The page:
The Other by Matthew Hughes – Underland Press, 2011 – now rereleased on Amazon in paperback or e-book and on Kobo.

Famous sci-fi writer Robert J. Sawyer described Matt Hughes as ‘science fiction’s best-kept secret’.  Despite the lack of instant name recognition, Hughes has been producing high quality work in several genres for decades and is still going strong.  ‘The Other’ is one of the many books that Hughes sets in the ‘archonate’ – the name he’s given to the ruler of the ancient world where humanity originated before heading out to colonize the endless galaxies known as the spray.  The archonate novels feature several recurring characters: there’s the archon himself, a brilliant ‘discriminator’ (futuristic detective) called Hengis Hapthorn, a corpulent master criminal named Luff Imbry, and a charming rogue that answers to Raffalon. 

‘The Other’ is one of the Imbry novels and it deals with, among other things, a theme of conformity.  The fat master criminal has an unknown enemy that abducts Luff from his home world and leaves him stranded on Fulda, a remote and isolated world where everyone is obsessed with physical attributes.  It seems a messianic character and his followers had long ago colonized the planet with the idea of perfecting the physical characteristics of the race.  A whole religion sprung up based on the founder’s ‘golden mean’ – specific physical dimensions he had calculated to be perfection in the human specimen.  By the time Luff is dropped unceremoniously onto the planet, the degree to which a person’s physique matches the founder’s ‘golden mean’ determines one’s status, job prospects and role in life.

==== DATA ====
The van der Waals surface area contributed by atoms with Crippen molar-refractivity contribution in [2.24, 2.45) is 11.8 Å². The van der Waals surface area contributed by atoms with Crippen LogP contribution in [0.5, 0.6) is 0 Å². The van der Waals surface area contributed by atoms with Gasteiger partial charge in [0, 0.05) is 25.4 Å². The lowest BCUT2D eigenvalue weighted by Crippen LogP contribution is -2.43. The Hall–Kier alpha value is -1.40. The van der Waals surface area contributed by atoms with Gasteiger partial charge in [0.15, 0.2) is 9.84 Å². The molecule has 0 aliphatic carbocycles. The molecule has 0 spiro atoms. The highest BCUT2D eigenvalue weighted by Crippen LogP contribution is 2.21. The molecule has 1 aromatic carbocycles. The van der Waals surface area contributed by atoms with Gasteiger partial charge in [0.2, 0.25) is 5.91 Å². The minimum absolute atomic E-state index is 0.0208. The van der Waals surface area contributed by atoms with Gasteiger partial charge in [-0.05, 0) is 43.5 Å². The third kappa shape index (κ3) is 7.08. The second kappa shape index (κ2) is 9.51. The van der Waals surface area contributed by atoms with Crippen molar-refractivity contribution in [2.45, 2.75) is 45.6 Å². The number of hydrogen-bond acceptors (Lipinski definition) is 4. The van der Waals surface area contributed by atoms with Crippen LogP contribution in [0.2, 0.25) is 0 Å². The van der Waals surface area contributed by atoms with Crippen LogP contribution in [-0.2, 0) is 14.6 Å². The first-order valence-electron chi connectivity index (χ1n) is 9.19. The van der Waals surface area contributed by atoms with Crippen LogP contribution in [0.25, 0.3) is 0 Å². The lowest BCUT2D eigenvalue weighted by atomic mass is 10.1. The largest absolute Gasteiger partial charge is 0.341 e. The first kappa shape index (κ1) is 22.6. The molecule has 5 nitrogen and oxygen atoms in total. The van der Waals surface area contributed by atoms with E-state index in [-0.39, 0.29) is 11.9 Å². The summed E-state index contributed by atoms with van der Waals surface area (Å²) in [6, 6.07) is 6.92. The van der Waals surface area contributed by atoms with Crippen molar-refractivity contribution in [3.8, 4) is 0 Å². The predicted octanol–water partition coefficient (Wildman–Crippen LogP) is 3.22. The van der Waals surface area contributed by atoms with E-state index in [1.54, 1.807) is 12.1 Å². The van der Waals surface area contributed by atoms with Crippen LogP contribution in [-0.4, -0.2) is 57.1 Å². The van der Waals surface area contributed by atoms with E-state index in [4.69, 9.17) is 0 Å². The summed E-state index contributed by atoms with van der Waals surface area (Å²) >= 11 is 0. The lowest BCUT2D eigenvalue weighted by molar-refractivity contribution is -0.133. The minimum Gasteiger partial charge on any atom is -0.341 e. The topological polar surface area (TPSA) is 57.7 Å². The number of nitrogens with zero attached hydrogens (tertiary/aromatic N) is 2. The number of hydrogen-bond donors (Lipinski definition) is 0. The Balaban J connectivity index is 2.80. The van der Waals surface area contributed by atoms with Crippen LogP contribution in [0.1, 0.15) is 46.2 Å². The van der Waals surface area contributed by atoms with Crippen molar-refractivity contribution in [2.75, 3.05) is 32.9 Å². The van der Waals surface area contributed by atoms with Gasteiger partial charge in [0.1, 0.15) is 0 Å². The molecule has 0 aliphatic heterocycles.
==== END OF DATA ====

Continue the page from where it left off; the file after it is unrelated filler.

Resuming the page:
Imbry, with his roles of fat, finds himself relegated to a group of undesirables whose physiques make them an abomination to the citizens of Fulda subscribing to the ‘golden mean’.  This group ekes out their existence on Fulda by performing in traveling troupes– much like the old time circuses on Earth would entertain customers with ‘freak shows’.  But there’s more than meets the eye on Fulda.  Discovering an undercurrent of social unrest between the planet’s two main social groups, Imbry attempts to uncover the secret behind what the good citizens of Fulda really want from the freaks.  It will take all his skills, ingenuity and luck to survive, let alone escape Fulda and take revenge on his abductor.

TL:DR – Like many of Hughes’ novels, ‘The Other’ is set in a bizarre world that’s full of quirky characters and plot twists.  There’s fun to be had in watching the fat man see if he can wiggle out of another tight spot.


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